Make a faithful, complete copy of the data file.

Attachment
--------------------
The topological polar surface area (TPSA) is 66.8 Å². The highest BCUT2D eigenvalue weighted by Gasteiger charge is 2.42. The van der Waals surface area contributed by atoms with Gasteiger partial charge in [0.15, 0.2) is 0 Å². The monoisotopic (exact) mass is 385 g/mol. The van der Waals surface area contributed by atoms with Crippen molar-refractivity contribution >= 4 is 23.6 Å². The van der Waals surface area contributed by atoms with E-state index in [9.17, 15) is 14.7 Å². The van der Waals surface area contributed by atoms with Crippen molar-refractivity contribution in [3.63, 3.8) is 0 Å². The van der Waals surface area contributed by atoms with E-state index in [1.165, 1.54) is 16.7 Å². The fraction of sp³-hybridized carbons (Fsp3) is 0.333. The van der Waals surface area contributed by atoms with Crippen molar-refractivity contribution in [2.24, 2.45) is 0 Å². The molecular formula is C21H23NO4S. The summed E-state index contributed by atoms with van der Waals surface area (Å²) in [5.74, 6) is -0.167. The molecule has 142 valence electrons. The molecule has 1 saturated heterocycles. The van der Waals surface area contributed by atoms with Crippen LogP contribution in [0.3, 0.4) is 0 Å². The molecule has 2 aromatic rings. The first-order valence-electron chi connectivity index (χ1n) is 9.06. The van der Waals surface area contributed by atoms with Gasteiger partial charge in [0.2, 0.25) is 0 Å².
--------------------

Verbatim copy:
The topological polar surface area (TPSA) is 66.8 Å². The highest BCUT2D eigenvalue weighted by Gasteiger charge is 2.42. The van der Waals surface area contributed by atoms with Gasteiger partial charge in [0.15, 0.2) is 0 Å². The monoisotopic (exact) mass is 385 g/mol. The van der Waals surface area contributed by atoms with Crippen molar-refractivity contribution >= 4 is 23.6 Å². The van der Waals surface area contributed by atoms with E-state index in [9.17, 15) is 14.7 Å². The van der Waals surface area contributed by atoms with Crippen molar-refractivity contribution in [3.63, 3.8) is 0 Å². The van der Waals surface area contributed by atoms with E-state index in [1.165, 1.54) is 16.7 Å². The fraction of sp³-hybridized carbons (Fsp3) is 0.333. The van der Waals surface area contributed by atoms with Crippen molar-refractivity contribution in [2.24, 2.45) is 0 Å². The molecular formula is C21H23NO4S. The summed E-state index contributed by atoms with van der Waals surface area (Å²) in [5.74, 6) is -0.167. The molecule has 142 valence electrons. The molecule has 1 saturated heterocycles. The van der Waals surface area contributed by atoms with Crippen LogP contribution in [0.3, 0.4) is 0 Å². The molecule has 2 aromatic rings. The first-order valence-electron chi connectivity index (χ1n) is 9.06. The van der Waals surface area contributed by atoms with Gasteiger partial charge in [0.2, 0.25) is 0 Å².